Some studies have also linked the intake of coffee with worsening gastroesophageal reflux disease (GERD). This may be because of something else in the coffee besides caffeine—it is known to increase stomach acid—but it’s something to be aware of.
Because of caffeine’s stimulant effect, it may stimulate the bladder to contract. This can increase the urge to go to the bathroom so that you’re going more often than usual.
This can be problematic if you already suffer from an overactive bladder, or if you are incontinent. In one small study, researchers found that moderately high amounts of caffeine (about 300 mg) created significant increases in urinary frequency and urgency.
Another study found that women who consumed more than 450 mg per day of caffeine (higher than the recommended amount) had an increased risk of incontinence compared to those who consumed less than 150 mg per day.
If you notice these symptoms, cut back on the amount of caffeine you’re consuming.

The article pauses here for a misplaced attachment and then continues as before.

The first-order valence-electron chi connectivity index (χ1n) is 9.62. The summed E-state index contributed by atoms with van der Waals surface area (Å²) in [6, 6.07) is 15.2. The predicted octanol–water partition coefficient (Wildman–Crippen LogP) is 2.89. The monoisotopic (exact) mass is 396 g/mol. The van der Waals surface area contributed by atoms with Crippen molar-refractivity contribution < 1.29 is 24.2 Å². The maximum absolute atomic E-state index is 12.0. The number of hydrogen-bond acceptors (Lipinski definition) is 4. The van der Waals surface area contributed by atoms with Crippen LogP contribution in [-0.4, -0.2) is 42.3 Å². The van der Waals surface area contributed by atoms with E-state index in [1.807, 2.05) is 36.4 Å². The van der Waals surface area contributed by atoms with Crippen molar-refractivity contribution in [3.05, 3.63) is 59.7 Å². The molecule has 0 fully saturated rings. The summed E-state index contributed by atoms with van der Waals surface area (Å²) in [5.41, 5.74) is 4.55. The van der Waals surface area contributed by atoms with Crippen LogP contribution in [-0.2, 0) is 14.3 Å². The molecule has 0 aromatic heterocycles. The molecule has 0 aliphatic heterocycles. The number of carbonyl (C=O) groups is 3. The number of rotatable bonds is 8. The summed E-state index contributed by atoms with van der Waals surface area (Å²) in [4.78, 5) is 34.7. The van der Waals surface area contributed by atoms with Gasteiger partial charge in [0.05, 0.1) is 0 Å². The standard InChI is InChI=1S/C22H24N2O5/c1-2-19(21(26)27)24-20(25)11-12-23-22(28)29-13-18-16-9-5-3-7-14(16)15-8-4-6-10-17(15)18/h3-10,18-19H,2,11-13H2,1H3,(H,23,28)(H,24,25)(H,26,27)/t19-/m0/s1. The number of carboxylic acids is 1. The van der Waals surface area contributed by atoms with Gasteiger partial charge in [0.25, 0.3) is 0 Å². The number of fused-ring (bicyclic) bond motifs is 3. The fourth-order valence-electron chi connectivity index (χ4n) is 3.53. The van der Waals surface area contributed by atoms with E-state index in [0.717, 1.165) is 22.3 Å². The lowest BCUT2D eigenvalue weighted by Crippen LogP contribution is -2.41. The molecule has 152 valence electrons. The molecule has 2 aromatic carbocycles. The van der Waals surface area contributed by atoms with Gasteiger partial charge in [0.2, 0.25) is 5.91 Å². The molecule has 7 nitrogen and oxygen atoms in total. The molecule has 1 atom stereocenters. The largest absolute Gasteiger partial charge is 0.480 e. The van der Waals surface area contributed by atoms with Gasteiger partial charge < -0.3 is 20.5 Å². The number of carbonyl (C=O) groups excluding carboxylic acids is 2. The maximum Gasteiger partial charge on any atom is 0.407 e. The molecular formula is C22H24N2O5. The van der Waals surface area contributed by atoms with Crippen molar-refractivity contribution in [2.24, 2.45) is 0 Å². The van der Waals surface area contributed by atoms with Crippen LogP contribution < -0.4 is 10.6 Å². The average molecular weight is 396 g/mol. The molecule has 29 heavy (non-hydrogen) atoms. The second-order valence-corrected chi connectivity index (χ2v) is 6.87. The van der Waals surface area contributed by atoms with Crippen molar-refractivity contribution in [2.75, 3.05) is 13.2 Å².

So, when it comes to caffeine, there really is no clear answer, as it differs for most people. The best advice is to be aware of any hidden sources of caffeine and to monitor for any possible symptoms that caffeine may be affecting you adversely. For most people, having that morning cup of coffee is no problem at all, while others may struggle with even small amounts of caffeine. Find the balance that works for you.
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Jura, Y. H., Townsend, M. K., Curhan, G. C., Resnick, N. M., & Grodstein, F. (2011). Caffeine intake, and the risk of stress, urgency and mixed urinary incontinence. Journal of Urology, 185(5), 1775-1780. https://doi.org/10.1016/j.juro.2011.01.003
Langer, J. W. (2018). Genetics, metabolism and individual responses to caffeine. Institute of Scientific Information on Coffee. https://www.coffeeandhealth.org/wp-content/uploads/2018/06/Caffeine_Metabolism_Report-DESIGNED-290518.pdf
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Yang, A., Palmer, A. A., & De Wit, H. (2010). Genetics of caffeine consumption and responses to caffeine. Psychopharmacology, 211(3), 245-257. https://doi.org/10.1007/s00213-010-1900-1